I wrote this post to share my mom’s beautiful imagination and creativity. Hopefully it will bring joy and inspiration to others.
My mom, Arlene, passed away from Alzheimer’s in March 2020. Soon after, I wrote a post to reminisce about our travels together and how they impacted my life (read Traveling with my Mother). Since then, I have been thinking of writing more about mom… perhaps overthinking how best to pay tribute to her, perhaps avoiding my feelings. Then suddenly it became so obvious – I will write about something that was a big part of mom’s life – her art.
“Throughout my life, art has called to me in various medias and forms. Color, texture, and design make up much of my world.”
– Arlene Summers
A Career in Art
In college, mom planned to be a fashion designer – likely inspired by her father who owned a clothing factory in the New York City garment district. She won a national contest sponsored by Lanz in which she presented a store layout and publicity plan (read a newspaper article about the award) . Mom decided to devote her career to art – first as an elementary and high school teacher and then as a director after earning a MS in Education. She took pride in her accomplishments which included developing specialized curriculum, creating innovative programs, and mentoring new teachers.
I’m not sure when DIY crafts become popular, but mom may have been an innovator when she designed, manufactured, and sold creative products in the late 1970s. For adults there was the sew’n stuff pillow kit – an accent pillowcase with choice of artwork. Kids could create their own wearable art on a t-shirt. The kidoodle contained a t-shirt, paint, and paintbrush – think of it like a wearable coloring book. There were several design options like a mountain scene, city block, and decorative frame with happy doodles. I found a school photo of me rocking my own t-shirt creation.
In 1980, a New York gallery commissioned mom to organize and lead a workshop and multimedia show. During the two-month workshop ten participants created life-size soft sculpture and props. The gallery was turned into a restaurant called Doll-F’Inn – the sculpture were the diners and staff. On the exhibit’s opening day, actors from a theater group joined the party and interacted with the sculpture. The event drew a lot of attention and was well received. Read newspaper articles about the art show. . .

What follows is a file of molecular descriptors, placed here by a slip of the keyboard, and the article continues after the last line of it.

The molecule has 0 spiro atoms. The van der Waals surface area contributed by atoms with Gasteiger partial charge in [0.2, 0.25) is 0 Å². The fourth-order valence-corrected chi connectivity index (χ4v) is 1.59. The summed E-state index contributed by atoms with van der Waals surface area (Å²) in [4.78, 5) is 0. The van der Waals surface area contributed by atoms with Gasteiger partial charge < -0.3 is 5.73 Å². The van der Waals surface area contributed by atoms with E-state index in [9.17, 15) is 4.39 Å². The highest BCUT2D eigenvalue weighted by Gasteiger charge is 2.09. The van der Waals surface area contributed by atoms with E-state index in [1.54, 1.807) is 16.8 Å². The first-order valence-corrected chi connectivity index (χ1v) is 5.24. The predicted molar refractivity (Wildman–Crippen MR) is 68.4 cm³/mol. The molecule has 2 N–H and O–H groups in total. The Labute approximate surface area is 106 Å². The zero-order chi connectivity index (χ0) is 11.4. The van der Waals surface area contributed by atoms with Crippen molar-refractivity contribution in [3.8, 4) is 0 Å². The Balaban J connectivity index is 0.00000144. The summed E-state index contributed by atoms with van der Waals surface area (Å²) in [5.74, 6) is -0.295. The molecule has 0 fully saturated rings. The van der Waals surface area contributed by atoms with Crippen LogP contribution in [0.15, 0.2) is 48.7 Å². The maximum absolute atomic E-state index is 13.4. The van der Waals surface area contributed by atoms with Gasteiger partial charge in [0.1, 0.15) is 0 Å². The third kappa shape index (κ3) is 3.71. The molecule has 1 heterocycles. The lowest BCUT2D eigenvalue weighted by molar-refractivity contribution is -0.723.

- Art Happening at Odin – Glen Cove Record Pilot February 7, 1980
- Stuffed Shirts For Art’s Sake – Newsday April 26, 1980
- A Sculpture Show Where They’re Packing ’em in – Newsday May 17, 1980
A Passion for Art
After experimenting with various materials over the years, mom found her favorites – polymer clay, mixed media, and jewelry. She introduced me to polymer clay and jewelry making, which became hobbies that I still enjoy. When mom retired, I created a website where she could showcase her latest work. Below is content from the website she wrote about herself and her art.
“I am a mixed media sculptor and jewelry designer. I have sold my work at craft fairs and art galleries across the country and worked with sales representatives in New York and California. My work has been featured in several publications. Now I focus primarily on designing and making jewelry.
I was born and raised in New York. I graduated from New York University with a Bachelor of Fine Arts degree in art history where I learned about different art styles and movements and became familiar with the clothing and jewelry from each period. I have continued to take studio art courses and workshops with artists across the country.
I spent most of my life living on Long Island with easy access to the wonders and limitless art resources of New York City. After retiring I relocated to the Phoenix area and found a very different environment where I discovered big skies, an amazing range of wildlife right at my doorstep, and the primitive beauty of the desert. The new environment offered a wider range of experiences that has also influenced my work.”